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Equipment Review

March 2002

Conrad-Johnson PV14LS Preamplifier

by Tom Lyle

 

 

Review Summary
Sound "Excellent resolving power and at the same time the ability to draw the listener into the music"; has a "euphonic tinge that added a touch of both seductiveness and realism to almost every recording of an acoustic instrument"; "a soundstaging champ" with "a slightly additive glow" in its midrange.
Features Fully remote-controlled tubed preamp with "discrete attenuator that ranges from 0 to 100 in approximately .7dB steps" and unity-gain loop for use with a surround-sound processor.
Use Tom noted "a noticeable improvement in sound" when a PS Audio P300 Power Plant powered the PV14LS "versus a direct connection to the wall."
Value "The Conrad-Johnson PV14LS performs at a level that starts to enter into the class of very high-quality, and pricey, components."

There is an almost universal consensus that Conrad-Johnson’s Premier line of audio components is outstanding. And this is also true of C-J's two-cabinet, all-tube ART preamplifier, which retails for a cool $16,000 USD. But it is comforting to know that the folks at C-J have continued to develop more affordable components that, according to the company, offer similar performance benefits. The $1995 USD remote-controlled PV14LS, with its gold-tone aluminum face plate and dual digital volume displays, certainly looks cosmetically similar to its more expensive brethren, but what about its sound?

Design and features

The PV14LS is a vacuum-tube line-stage preamplifier with a zero-feedback circuit based on a single-stage triode amplifier using one 6C4 miniature tube per channel. A direct buffer stage provides a low output impedance, making the PV14LS capable of driving long interconnects and compatible with a wide range of power amplifiers. The zero-feedback design of the PV14LS, says C-J, avoids audible timing errors that occur in preamplifiers using loop feedback. Thus, "properly executed" zero-feedback circuits such as the one used in the PV14LS can "reproduce music with its astonishing dynamic range and all-important time and spatial relationships intact." C-J also stresses that their power-supply design is as important as the audio circuit. They employ discrete DC power-supply regulators to filter noise and fluctuations from the power line.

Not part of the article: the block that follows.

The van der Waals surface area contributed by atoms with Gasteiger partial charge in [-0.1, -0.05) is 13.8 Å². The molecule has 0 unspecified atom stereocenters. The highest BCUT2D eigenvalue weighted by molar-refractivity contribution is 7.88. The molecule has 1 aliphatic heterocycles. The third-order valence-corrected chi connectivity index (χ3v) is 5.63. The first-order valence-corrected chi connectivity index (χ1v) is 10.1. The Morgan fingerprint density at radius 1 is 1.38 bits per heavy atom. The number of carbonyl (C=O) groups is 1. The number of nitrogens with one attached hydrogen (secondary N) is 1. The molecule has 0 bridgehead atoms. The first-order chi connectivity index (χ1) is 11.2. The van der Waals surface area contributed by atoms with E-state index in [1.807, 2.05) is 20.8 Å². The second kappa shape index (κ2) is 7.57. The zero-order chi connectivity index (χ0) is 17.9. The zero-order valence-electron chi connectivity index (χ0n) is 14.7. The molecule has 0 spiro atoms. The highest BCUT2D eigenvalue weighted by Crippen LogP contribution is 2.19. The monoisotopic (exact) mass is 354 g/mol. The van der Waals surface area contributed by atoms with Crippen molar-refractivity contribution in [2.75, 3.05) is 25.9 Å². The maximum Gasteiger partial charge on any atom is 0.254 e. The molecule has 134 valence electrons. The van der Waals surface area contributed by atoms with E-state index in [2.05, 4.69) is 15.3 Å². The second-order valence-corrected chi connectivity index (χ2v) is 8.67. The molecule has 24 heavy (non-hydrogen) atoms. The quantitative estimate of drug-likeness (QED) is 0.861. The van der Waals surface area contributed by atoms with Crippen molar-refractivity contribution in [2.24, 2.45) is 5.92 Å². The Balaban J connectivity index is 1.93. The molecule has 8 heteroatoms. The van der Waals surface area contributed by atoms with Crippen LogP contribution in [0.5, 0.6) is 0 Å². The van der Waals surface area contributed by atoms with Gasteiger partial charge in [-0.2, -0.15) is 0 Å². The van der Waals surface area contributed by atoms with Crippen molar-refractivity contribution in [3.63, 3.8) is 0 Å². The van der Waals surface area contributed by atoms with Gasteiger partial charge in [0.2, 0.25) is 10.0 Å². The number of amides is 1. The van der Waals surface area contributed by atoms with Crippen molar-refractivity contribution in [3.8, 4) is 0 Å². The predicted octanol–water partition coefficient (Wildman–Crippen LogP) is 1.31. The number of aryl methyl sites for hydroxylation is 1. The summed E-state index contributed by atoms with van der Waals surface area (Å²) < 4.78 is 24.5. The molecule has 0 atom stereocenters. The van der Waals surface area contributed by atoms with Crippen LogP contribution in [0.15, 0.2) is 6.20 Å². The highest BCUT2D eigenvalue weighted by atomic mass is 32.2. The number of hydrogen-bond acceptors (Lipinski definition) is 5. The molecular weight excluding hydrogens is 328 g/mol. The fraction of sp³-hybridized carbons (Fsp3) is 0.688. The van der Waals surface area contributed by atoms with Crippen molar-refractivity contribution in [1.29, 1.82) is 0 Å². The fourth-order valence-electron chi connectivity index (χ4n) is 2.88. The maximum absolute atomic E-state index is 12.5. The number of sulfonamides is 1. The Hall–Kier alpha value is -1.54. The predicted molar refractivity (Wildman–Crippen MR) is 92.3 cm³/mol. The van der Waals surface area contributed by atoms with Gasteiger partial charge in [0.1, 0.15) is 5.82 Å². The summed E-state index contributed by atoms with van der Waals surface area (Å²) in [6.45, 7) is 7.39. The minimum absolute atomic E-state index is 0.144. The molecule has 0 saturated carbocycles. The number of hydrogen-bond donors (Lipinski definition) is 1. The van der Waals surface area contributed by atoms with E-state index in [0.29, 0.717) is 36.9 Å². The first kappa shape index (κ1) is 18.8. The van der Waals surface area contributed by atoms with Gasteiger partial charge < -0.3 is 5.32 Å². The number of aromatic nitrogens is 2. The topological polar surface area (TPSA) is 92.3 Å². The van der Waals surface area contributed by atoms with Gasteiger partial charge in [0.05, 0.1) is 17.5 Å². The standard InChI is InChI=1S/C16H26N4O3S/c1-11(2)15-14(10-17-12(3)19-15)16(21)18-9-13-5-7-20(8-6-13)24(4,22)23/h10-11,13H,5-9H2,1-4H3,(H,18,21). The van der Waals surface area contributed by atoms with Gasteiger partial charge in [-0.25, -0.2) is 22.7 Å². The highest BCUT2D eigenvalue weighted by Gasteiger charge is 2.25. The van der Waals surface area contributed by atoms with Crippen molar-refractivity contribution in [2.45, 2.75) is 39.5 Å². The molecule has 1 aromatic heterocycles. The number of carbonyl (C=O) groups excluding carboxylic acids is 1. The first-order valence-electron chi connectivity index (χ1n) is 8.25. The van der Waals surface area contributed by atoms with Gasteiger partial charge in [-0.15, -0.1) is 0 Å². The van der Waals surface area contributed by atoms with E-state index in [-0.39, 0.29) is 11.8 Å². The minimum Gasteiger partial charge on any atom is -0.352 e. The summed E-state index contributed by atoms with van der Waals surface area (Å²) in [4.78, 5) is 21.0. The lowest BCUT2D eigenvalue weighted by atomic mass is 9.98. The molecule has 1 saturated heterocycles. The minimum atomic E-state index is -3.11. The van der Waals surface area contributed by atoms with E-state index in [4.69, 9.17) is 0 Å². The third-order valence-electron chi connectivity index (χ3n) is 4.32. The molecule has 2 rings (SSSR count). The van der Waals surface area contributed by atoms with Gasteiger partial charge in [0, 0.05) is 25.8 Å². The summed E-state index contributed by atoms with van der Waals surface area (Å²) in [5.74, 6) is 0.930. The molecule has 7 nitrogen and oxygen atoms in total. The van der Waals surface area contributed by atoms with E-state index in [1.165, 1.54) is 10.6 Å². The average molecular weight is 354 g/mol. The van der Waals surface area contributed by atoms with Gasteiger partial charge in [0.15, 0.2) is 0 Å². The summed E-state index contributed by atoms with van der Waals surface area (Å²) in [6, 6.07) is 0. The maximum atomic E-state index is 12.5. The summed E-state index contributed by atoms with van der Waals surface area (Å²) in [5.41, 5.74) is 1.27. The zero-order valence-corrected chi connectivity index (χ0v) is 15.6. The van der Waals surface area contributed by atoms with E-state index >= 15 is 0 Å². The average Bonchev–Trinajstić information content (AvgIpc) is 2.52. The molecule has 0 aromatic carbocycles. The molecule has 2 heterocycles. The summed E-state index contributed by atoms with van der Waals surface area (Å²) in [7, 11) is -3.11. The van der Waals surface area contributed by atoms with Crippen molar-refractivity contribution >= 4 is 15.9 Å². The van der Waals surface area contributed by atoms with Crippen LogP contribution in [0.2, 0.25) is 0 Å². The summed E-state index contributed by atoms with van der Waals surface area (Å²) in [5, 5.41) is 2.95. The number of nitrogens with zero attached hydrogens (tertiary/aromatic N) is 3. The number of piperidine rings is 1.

Internal component parts are, according to C-J, "of the highest quality." Polypropylene and polystyrene capacitors are used exclusively in the audio circuits and related power supplies. The volume control is a discrete switch-selected resistor array that is entirely designed and executed by C-J and ranges from 0 to 100 in approximately .7dB steps.

The PV14LS has seven gold-plated single-ended inputs on its rear panel. Two of these are part of the two tape loops, one labeled EPL1, for external processor loop 1, and the other THTR/EPL2, or theater/external processor loop 2. The first is meant for connection to a tape recorder or an external processor such as an equalizer (the equalizer is C-J's suggestion -- not mine!). The second is for a surround-sound processor, and when this input is selected, the level controls are set to unity gain. Level and balance are then controlled via the surround-sound processor, not the PV14LS.

The remote control can direct all operations of the PV14LS, but only from the remote control can you adjust the balance of the preamp. Controlling its functions via the small wand quickly became intuitive, although I mainly used only the volume and mute functions.

The unit’s standby mode prevented any noise from being transferred to the speakers even when the power amp was turned on first. A red LED glows below the power switch indicating that the unit is connected to AC and its control circuits are powered. When the power switch is activated, this LED flashes, and for about 90 seconds the unit’s output is muted. As long as the PV14LS remains connected to the AC, the last used volume and input settings are recalled when the unit is powered up again.

The PV14LS measures 14 3/8"D x 19"W x 3 3/8"H and weighs 14 pounds. The power cord is connected via an IEC jack, and I connected this power cord to a PS Audio Power Plant P300 AC regenerator. There was a noticeable improvement in sound versus a direct connection to the wall. I used a number of MultiWave waveforms and settled on PS Audio’s favorite, the first in the series of waveforms.

Use and sound

Breaking in the PV14LS was no big deal. Maybe its sound was not as robust until I put about 50 hours on the tubes and other circuit parts. But after this relatively short conditioning period, I felt it was safe to do some serious listening.